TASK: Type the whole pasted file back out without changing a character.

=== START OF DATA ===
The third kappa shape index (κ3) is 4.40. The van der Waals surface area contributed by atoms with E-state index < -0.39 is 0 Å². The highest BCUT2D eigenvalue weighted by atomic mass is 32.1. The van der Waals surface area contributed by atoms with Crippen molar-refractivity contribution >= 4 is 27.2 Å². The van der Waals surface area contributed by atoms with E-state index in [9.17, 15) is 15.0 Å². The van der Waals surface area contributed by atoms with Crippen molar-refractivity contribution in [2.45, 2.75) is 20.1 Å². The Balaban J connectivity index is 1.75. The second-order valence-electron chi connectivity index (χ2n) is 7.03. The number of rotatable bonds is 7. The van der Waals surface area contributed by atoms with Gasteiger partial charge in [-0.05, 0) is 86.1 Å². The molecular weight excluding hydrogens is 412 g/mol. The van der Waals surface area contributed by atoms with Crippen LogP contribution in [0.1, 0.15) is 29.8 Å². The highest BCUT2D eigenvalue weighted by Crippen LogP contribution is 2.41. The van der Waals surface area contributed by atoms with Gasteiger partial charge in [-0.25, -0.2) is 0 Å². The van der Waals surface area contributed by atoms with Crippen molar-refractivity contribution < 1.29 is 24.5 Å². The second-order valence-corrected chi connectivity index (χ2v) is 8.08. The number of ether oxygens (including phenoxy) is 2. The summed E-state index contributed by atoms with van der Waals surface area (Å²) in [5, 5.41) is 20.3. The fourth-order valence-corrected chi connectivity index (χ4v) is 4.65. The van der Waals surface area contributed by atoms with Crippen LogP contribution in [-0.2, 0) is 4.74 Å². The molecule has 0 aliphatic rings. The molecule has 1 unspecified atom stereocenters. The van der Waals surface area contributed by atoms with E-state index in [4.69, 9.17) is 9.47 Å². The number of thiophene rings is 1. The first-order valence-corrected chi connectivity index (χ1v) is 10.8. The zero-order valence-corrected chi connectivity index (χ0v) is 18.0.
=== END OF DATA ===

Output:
The third kappa shape index (κ3) is 4.40. The van der Waals surface area contributed by atoms with E-state index < -0.39 is 0 Å². The highest BCUT2D eigenvalue weighted by atomic mass is 32.1. The van der Waals surface area contributed by atoms with Crippen molar-refractivity contribution >= 4 is 27.2 Å². The van der Waals surface area contributed by atoms with E-state index in [9.17, 15) is 15.0 Å². The van der Waals surface area contributed by atoms with Crippen molar-refractivity contribution in [2.45, 2.75) is 20.1 Å². The Balaban J connectivity index is 1.75. The second-order valence-electron chi connectivity index (χ2n) is 7.03. The number of rotatable bonds is 7. The van der Waals surface area contributed by atoms with Gasteiger partial charge in [-0.05, 0) is 86.1 Å². The molecular weight excluding hydrogens is 412 g/mol. The van der Waals surface area contributed by atoms with Crippen LogP contribution in [0.1, 0.15) is 29.8 Å². The highest BCUT2D eigenvalue weighted by Crippen LogP contribution is 2.41. The van der Waals surface area contributed by atoms with Gasteiger partial charge in [-0.25, -0.2) is 0 Å². The van der Waals surface area contributed by atoms with Crippen molar-refractivity contribution < 1.29 is 24.5 Å². The second-order valence-corrected chi connectivity index (χ2v) is 8.08. The number of ether oxygens (including phenoxy) is 2. The summed E-state index contributed by atoms with van der Waals surface area (Å²) in [5, 5.41) is 20.3. The fourth-order valence-corrected chi connectivity index (χ4v) is 4.65. The van der Waals surface area contributed by atoms with Crippen LogP contribution in [-0.2, 0) is 4.74 Å². The molecule has 0 aliphatic rings. The molecule has 1 unspecified atom stereocenters. The van der Waals surface area contributed by atoms with E-state index in [4.69, 9.17) is 9.47 Å². The number of thiophene rings is 1. The first-order valence-corrected chi connectivity index (χ1v) is 10.8. The zero-order valence-corrected chi connectivity index (χ0v) is 18.0.